Director and dramaturge of Dora-nominated blood.claat and da kink in my hair, Weyni Mengeshas physical and intellectually grounded productions leave a lasting impression on Toronto audiences. Weyni is leader of the Playwrights Collective at Passe Muraille, and the force behind Stage 3. She is also dedicated to nurturing a new generation of artists and leaders through the A.M.Y. Project and her work with Ethiopian youth at the Salem Youth Leadership Program.

Roy Thomson Hall Award of Recognition a $10,000 cash prize presented to an individual, ensemble or organization to recognize creative, performing, administrative, volunteer or philanthropic contributions to Torontos musical life. This award was established by the Volunteer Committee of Roy Thomson Hall in 1984 to recognize and thank the community that supported the conception, building and establishment of the new concert hall. In 2002, the Corporation of Massey Hall and Roy Thomson Hall (RTH) asked the TACF to manage the award.

Conductor David Fallis is recognized as one of Canadas leading interpreters of operatic and choral/orchestral repertoire from before 1800. He is artistic director of the Toronto Consort, music director for Opera Atelier, and former conductor of the Toronto Chamber Choir. In addition, David works within the community to build partnerships, foster links among diverse cultural groups and attract new audiences.

New Music Arts Projects (NMAP) acts as a unifying organization for Torontos contemporary new music community. It creates a space for the diverse expressive possibilities within Toronto by supporting music that takes risks, challenges audiences and invites cross-disciplinary collaboration. NMAP works in cooperation with the Toronto Coalition of New Music Presenters to conceive of innovative events such as the soundaXis festivals that explore the interaction between music and other forms of expression and artistic practice.

Jazz musician and composer Richard Underhill brings his talents to multiple musical communities in the city including the African and Latin music scenes, the swing and blues communities, and his own free-spirited Shuffle Demons band. He also prioritizes community participation in music, as made evident by his work as the Musical Director for the Kensington Horns Community band since 2003, and musical director of the Festival of Lights since 2002.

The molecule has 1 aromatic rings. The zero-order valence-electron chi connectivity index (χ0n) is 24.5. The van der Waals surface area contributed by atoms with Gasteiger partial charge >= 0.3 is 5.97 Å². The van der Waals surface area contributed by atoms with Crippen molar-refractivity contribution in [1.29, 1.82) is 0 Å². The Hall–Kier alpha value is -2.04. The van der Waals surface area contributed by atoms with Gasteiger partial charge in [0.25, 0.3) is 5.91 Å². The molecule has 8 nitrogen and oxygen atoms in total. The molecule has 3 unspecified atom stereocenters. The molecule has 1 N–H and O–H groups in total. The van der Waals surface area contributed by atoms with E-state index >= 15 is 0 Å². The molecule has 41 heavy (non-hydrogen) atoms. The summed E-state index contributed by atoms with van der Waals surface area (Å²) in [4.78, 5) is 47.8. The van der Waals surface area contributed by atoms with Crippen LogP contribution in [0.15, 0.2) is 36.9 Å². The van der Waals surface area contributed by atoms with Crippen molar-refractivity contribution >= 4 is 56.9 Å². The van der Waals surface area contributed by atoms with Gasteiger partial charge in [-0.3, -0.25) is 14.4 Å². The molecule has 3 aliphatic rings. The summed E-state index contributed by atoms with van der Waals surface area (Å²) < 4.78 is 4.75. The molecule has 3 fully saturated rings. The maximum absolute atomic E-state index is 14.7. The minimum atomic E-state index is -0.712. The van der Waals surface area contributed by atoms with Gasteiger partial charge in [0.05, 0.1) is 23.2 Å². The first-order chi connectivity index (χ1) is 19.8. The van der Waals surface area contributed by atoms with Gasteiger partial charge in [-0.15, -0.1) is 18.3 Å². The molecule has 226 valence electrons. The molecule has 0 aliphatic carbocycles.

William Kilbourn Award for the Celebration of Torontos Cultural Life a $5,000 cash prize presented to an individual performer, teacher, administrator or creator in any arts discipline, including architecture and design, whose work is a celebration of life through the arts in Toronto. Established in 1996, this award is funded through an endowment made possible by private donors who wished to celebrate the life of William Kilbourn (1926-1995). Kilbourn was an author, an educator, an historian and a politician, serving as alderman for the City of Toronto (1970-76) and as a board member of the Toronto Arts Council for seven years, serving as its president from 1981 to 1984.

David Anderson draws on the magic of theatre and puppetry to celebrate the local histories and current interests of Torontos diverse communities. He has been instrumental in developing a culture that supports rehearsal and performance in Torontos public spaces, and has taken full advantage of these asserted rights as founder of Clay and Paper Theatre. His efforts to captivate broad audiences have also led him to develop the wildly successful Day of Delight festival of love and desire and Night of Dread parade of fear and commemoration.

Marc Glassman is a community builder, facilitator and mentor with a flare for pushing artists and audiences alike to define and redefine the possibilities of artistic expression. In addition to co-founding the MOVING PICTURES and IMAGES festivals, his creative commitments range from work as an arts journalist and film curator to proprietor of Pages, Torontos famously extensive indie bookshop. He creates opportunities for other artists to share and grow their work such as the multi-disciplinary literary programme, This is Not a Reading Series.

Thomas Hendrys bold work as a playwright, theatre administrator and arts activist continues to have a meaningful impact on the Canadian arts community. Hendry has helped to define and develop Canadian theatre through his writing and his support of Canadian works and premieres. In addition, Hendry has developed policy and institutions that support the arts. His efforts as co-founder of Arts and the Cities and as Policy Director of the Toronto Arts Council (1984-1995) have contributed to dramatic increases in municipal spending on the arts and improved equal access to these benefits.

Toronto Arts Council Foundation, existing to provide the creative opportunity for donors to support the arts in Toronto, believes that a great city demands great art, and by supporting, celebrating, financing and advocating for Torontos local artists, were improving the quality of life of all Torontonians. Although separate entities, the Toronto Arts Council and Toronto Arts Council Foundation benefit by being run as sister organizations, ensuring close contact with the arts sector in Toronto and the continuous awareness of needs across the community.

For more information on the awards and the work of the Toronto Arts Council Foundation, please visit